Ofsted finds Tower Hamlets council didn’t know if children were ‘trafficked or abandoned’
- Credit: Archant
Widespread and serious failures in the services provided to children in London’s East End who need help and protection from Tower Hamlets council have been revealed in a shock report this-morning from Ofsted inspectors.
Too many “remain in situations of actual or potential harm” because of insufficient scrutiny by the council’s chief executive, the children’s services director and politicians, the report points out.
Inspectors found a lack of understanding in private fostering arrangements which failed to consider whether children had been trafficked or abandoned by their parents.
Tower Hamlets is taking “immediate steps to improve children’s services”, the local authority has told the East London Advertiser.
It “fully accepts” Ofsted’s damning findings and is making it “an absolute priority to meet all the recommendations”.
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Services for children in care or in need of adoption and those leaving council care “are not yet good enough”, says Ofsted.
Some services have significantly deteriorated since the last inspection in 2012.
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“This situation is clearly unacceptable,” Mayor John Biggs told the Advertiser today.
“I have made it clear to the chief executive and the Children’s Services corporate director that they must take immediate action to improve the service.”
Many failings stem from reorganisations with the merger of adults’ services and children’s services in 2013 under the previous mayor, Lutfur Rahman, later banned from office by the High Court for election malpractice.
“The Ofsted report confirms many of the issues that we have uncovered since the previous Mayor was removed from office,” Mayor Biggs added. “But it goes much further in identifying other problems and that the pace of improvement hasn’t been fast enough.”
The council is investing an extra £4.8m in children’s services to achieve the improvement Ofsted expects.
Tower Hamlets has only just got out of ‘special measures’ with government commissioners who were keeping check on spending having left the Tower Hall last week.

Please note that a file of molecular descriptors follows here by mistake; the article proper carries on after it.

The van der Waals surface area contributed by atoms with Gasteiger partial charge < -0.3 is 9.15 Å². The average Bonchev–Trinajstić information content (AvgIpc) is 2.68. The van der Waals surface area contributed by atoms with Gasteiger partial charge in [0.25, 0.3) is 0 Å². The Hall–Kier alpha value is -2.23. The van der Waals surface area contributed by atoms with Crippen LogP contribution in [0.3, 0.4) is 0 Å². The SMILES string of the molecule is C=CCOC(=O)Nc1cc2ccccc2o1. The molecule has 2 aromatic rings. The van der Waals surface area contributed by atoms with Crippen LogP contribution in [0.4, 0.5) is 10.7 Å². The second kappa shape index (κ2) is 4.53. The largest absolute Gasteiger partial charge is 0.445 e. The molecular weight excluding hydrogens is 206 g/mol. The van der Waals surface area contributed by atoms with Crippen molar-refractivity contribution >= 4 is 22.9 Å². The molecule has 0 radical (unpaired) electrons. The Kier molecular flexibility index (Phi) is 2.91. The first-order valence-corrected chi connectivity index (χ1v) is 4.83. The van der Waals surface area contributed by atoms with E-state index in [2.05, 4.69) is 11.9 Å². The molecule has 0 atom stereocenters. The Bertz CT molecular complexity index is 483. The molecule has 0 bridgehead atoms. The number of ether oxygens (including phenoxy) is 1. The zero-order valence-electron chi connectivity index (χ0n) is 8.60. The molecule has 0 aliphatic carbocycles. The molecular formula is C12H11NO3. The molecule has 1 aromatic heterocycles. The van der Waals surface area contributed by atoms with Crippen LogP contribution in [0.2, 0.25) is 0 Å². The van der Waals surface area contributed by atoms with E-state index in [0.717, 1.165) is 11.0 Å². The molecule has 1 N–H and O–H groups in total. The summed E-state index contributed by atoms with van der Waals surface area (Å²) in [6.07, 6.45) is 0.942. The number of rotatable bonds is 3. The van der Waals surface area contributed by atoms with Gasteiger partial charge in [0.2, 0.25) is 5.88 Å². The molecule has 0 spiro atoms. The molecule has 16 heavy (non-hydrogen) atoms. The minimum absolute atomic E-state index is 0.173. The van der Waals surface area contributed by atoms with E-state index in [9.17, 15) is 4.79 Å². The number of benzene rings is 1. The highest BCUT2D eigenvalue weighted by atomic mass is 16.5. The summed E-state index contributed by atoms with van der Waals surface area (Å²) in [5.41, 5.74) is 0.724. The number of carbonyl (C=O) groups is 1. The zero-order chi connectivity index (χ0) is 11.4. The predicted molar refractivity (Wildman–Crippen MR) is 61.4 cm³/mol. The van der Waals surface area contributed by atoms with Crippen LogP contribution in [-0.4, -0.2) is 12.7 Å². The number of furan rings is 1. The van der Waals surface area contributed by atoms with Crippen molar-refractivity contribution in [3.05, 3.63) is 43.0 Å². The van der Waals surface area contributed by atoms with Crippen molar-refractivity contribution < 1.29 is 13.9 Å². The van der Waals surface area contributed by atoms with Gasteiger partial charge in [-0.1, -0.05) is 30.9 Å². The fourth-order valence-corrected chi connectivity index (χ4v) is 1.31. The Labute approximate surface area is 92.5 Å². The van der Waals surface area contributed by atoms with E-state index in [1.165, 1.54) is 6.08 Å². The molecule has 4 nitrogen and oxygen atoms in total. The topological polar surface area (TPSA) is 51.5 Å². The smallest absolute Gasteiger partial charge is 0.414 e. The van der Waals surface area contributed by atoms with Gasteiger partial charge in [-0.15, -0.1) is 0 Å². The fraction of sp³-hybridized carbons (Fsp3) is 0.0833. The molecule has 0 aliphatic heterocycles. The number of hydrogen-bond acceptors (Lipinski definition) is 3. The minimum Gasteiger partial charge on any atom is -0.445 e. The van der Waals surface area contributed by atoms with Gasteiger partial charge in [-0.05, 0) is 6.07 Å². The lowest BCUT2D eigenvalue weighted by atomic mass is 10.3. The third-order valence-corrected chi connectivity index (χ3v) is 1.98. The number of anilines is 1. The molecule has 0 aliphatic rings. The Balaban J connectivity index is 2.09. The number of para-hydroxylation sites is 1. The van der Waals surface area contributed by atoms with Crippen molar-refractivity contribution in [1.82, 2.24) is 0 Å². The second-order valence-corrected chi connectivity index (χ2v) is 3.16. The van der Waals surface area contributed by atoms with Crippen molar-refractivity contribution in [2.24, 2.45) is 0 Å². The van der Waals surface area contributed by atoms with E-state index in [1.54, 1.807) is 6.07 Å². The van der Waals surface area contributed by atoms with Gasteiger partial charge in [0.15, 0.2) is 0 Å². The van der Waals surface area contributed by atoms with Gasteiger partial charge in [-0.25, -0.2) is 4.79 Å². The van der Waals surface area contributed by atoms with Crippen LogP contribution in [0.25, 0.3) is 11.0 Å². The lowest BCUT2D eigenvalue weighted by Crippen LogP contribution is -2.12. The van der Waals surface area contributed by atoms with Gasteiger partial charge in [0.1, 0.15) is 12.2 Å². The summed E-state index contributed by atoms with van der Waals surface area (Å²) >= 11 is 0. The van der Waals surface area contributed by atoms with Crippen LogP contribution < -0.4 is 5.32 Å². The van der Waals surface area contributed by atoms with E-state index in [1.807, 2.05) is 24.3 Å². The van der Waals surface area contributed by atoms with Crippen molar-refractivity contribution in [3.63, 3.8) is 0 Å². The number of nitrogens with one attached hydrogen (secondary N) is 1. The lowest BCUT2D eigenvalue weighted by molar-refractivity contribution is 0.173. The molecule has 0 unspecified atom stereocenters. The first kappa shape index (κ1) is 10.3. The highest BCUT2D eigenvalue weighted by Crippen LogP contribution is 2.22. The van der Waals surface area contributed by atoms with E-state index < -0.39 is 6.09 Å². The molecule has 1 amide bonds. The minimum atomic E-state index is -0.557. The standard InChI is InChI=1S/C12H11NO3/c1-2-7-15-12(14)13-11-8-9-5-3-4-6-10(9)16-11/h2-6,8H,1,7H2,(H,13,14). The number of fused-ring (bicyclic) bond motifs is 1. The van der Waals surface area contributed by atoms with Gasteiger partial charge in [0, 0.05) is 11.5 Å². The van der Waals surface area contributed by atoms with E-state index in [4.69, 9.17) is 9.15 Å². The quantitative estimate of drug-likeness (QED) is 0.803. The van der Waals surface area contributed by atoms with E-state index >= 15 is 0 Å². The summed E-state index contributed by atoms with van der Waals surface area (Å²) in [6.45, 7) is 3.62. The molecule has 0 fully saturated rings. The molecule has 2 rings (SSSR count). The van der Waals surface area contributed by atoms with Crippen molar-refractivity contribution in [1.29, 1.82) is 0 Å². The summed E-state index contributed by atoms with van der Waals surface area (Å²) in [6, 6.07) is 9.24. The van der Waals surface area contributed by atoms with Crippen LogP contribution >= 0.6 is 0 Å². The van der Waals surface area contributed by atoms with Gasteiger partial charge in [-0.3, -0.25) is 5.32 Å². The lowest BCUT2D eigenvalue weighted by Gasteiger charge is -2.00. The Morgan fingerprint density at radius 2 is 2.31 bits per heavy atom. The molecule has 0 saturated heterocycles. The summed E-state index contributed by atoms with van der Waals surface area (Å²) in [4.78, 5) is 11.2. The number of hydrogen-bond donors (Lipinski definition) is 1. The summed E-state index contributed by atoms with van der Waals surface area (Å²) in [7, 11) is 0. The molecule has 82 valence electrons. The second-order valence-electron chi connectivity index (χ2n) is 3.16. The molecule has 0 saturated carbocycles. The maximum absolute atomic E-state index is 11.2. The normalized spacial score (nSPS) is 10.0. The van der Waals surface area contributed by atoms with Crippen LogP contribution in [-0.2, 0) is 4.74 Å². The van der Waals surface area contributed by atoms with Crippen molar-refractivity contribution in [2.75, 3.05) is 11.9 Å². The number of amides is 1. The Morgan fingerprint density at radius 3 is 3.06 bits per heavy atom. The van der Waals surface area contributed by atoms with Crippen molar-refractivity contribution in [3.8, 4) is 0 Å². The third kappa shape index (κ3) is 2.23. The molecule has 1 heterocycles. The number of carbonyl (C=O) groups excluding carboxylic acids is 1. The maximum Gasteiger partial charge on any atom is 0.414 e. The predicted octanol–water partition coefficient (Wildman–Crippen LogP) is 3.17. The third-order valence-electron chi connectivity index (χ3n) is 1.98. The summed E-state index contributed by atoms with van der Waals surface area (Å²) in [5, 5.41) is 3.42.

Four commissioners were sent in led by Sir Ken Knight in December, 2014, who found lack of transparency and accountability. Labour regained control of the authority in 2015.
Ofsted found “insufficient rigour in challenging weak management oversight” despite uncovering a “deeply worrying picture” of services to children.
Tower Hamlets is putting an extra £4.8million into children’s services this year and has appointed two experienced senior managers.
The mayor who took over 2015 immediately hired a new chief executive, Will Tuckley—filling a two-year vacancy—and a new children’s services corporate director, Debbie Jones, Ofsted’s former social care director.
They identified problems caused by “the disastrous merger” of adults’ and children’s services in 2013 under Rahman, with thresholds for child intervention set too high.
Mr Tuckley said: “Debbie Jones and I take full responsibility for this Ofsted report and will be making it an absolute priority to improve the service.
“We have found more and more problems with the service and have made improvements, but they have not been fast or comprehensive enough.”
The Ofsted report demonstrated “the full scale of work needed” which has now led to the council creating an improvement plan to meet Ofsted’s recommendations.